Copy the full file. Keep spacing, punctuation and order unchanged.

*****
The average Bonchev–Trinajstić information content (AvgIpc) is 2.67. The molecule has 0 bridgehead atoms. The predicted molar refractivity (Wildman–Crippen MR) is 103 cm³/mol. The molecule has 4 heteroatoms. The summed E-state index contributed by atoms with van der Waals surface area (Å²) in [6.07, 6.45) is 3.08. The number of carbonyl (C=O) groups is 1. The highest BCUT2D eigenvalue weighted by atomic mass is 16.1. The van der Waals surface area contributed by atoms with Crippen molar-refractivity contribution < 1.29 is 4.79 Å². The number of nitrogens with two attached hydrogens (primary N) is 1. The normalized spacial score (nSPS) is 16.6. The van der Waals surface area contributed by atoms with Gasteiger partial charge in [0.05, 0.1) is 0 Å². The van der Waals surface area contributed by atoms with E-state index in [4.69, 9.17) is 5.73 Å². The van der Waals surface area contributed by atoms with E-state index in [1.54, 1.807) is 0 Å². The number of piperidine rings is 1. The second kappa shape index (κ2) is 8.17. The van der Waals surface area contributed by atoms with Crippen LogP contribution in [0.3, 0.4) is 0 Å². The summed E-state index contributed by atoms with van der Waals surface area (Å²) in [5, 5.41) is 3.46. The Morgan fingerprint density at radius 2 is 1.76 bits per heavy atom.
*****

The average Bonchev–Trinajstić information content (AvgIpc) is 2.67. The molecule has 0 bridgehead atoms. The predicted molar refractivity (Wildman–Crippen MR) is 103 cm³/mol. The molecule has 4 heteroatoms. The summed E-state index contributed by atoms with van der Waals surface area (Å²) in [6.07, 6.45) is 3.08. The number of carbonyl (C=O) groups is 1. The highest BCUT2D eigenvalue weighted by atomic mass is 16.1. The van der Waals surface area contributed by atoms with Crippen molar-refractivity contribution < 1.29 is 4.79 Å². The number of nitrogens with two attached hydrogens (primary N) is 1. The normalized spacial score (nSPS) is 16.6. The van der Waals surface area contributed by atoms with Gasteiger partial charge in [0.05, 0.1) is 0 Å². The van der Waals surface area contributed by atoms with E-state index in [4.69, 9.17) is 5.73 Å². The van der Waals surface area contributed by atoms with E-state index in [1.54, 1.807) is 0 Å². The number of piperidine rings is 1. The second kappa shape index (κ2) is 8.17. The van der Waals surface area contributed by atoms with Crippen LogP contribution in [0.3, 0.4) is 0 Å². The summed E-state index contributed by atoms with van der Waals surface area (Å²) in [5, 5.41) is 3.46. The Morgan fingerprint density at radius 2 is 1.76 bits per heavy atom.